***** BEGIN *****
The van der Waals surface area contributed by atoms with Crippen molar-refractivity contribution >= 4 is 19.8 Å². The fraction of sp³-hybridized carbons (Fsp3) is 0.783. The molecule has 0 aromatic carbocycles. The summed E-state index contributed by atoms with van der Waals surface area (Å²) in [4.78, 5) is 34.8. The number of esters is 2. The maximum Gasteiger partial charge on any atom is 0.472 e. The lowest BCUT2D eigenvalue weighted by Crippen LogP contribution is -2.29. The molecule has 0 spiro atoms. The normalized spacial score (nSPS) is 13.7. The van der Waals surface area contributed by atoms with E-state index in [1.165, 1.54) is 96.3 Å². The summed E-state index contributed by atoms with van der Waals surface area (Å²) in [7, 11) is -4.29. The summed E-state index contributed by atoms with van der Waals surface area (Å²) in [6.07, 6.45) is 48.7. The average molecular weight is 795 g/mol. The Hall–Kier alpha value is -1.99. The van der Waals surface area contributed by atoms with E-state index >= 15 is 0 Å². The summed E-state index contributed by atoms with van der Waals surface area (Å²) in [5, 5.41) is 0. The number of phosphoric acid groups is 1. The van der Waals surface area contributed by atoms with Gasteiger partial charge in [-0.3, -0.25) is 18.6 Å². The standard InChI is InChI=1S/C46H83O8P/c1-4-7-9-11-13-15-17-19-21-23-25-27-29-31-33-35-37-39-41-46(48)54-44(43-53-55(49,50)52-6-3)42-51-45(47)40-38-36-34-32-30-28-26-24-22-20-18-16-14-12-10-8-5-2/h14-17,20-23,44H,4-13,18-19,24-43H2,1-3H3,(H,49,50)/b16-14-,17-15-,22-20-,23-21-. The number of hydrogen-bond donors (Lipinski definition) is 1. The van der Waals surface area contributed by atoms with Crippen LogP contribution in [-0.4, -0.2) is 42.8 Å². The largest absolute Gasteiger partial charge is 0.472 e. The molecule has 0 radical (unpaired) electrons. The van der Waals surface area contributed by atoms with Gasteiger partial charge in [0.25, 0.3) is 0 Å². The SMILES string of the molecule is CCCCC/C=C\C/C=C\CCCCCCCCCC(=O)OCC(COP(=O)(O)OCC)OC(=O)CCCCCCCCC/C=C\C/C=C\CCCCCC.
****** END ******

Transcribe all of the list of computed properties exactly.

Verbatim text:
The van der Waals surface area contributed by atoms with Crippen molar-refractivity contribution >= 4 is 19.8 Å². The fraction of sp³-hybridized carbons (Fsp3) is 0.783. The molecule has 0 aromatic carbocycles. The summed E-state index contributed by atoms with van der Waals surface area (Å²) in [4.78, 5) is 34.8. The number of esters is 2. The maximum Gasteiger partial charge on any atom is 0.472 e. The lowest BCUT2D eigenvalue weighted by Crippen LogP contribution is -2.29. The molecule has 0 spiro atoms. The normalized spacial score (nSPS) is 13.7. The van der Waals surface area contributed by atoms with E-state index in [1.165, 1.54) is 96.3 Å². The summed E-state index contributed by atoms with van der Waals surface area (Å²) in [7, 11) is -4.29. The summed E-state index contributed by atoms with van der Waals surface area (Å²) in [6.07, 6.45) is 48.7. The average molecular weight is 795 g/mol. The Hall–Kier alpha value is -1.99. The van der Waals surface area contributed by atoms with E-state index >= 15 is 0 Å². The summed E-state index contributed by atoms with van der Waals surface area (Å²) in [5, 5.41) is 0. The number of phosphoric acid groups is 1. The van der Waals surface area contributed by atoms with Gasteiger partial charge in [-0.3, -0.25) is 18.6 Å². The standard InChI is InChI=1S/C46H83O8P/c1-4-7-9-11-13-15-17-19-21-23-25-27-29-31-33-35-37-39-41-46(48)54-44(43-53-55(49,50)52-6-3)42-51-45(47)40-38-36-34-32-30-28-26-24-22-20-18-16-14-12-10-8-5-2/h14-17,20-23,44H,4-13,18-19,24-43H2,1-3H3,(H,49,50)/b16-14-,17-15-,22-20-,23-21-. The number of hydrogen-bond donors (Lipinski definition) is 1. The van der Waals surface area contributed by atoms with Crippen LogP contribution in [-0.4, -0.2) is 42.8 Å². The largest absolute Gasteiger partial charge is 0.472 e. The molecule has 0 radical (unpaired) electrons. The van der Waals surface area contributed by atoms with Gasteiger partial charge in [0.25, 0.3) is 0 Å². The SMILES string of the molecule is CCCCC/C=C\C/C=C\CCCCCCCCCC(=O)OCC(COP(=O)(O)OCC)OC(=O)CCCCCCCCC/C=C\C/C=C\CCCCCC.